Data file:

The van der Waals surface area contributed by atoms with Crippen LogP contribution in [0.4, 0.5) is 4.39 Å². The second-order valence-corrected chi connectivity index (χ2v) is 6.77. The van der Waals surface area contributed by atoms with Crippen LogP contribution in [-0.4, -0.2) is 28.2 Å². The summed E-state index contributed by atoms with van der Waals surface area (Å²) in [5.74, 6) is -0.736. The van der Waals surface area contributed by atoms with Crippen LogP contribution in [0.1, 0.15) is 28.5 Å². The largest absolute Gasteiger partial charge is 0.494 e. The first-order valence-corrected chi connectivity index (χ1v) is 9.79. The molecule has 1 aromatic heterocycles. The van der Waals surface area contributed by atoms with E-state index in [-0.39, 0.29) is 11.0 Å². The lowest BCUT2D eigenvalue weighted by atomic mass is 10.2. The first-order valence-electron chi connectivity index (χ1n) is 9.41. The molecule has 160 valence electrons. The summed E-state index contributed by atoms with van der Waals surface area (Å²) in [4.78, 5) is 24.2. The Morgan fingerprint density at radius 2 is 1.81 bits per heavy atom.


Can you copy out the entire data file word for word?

The van der Waals surface area contributed by atoms with Crippen LogP contribution in [0.4, 0.5) is 4.39 Å². The second-order valence-corrected chi connectivity index (χ2v) is 6.77. The van der Waals surface area contributed by atoms with Crippen LogP contribution in [-0.4, -0.2) is 28.2 Å². The summed E-state index contributed by atoms with van der Waals surface area (Å²) in [5.74, 6) is -0.736. The van der Waals surface area contributed by atoms with Crippen LogP contribution in [0.1, 0.15) is 28.5 Å². The largest absolute Gasteiger partial charge is 0.494 e. The first-order valence-corrected chi connectivity index (χ1v) is 9.79. The molecule has 1 aromatic heterocycles. The van der Waals surface area contributed by atoms with E-state index in [-0.39, 0.29) is 11.0 Å². The lowest BCUT2D eigenvalue weighted by atomic mass is 10.2. The first-order valence-electron chi connectivity index (χ1n) is 9.41. The molecule has 160 valence electrons. The summed E-state index contributed by atoms with van der Waals surface area (Å²) in [4.78, 5) is 24.2. The Morgan fingerprint density at radius 2 is 1.81 bits per heavy atom.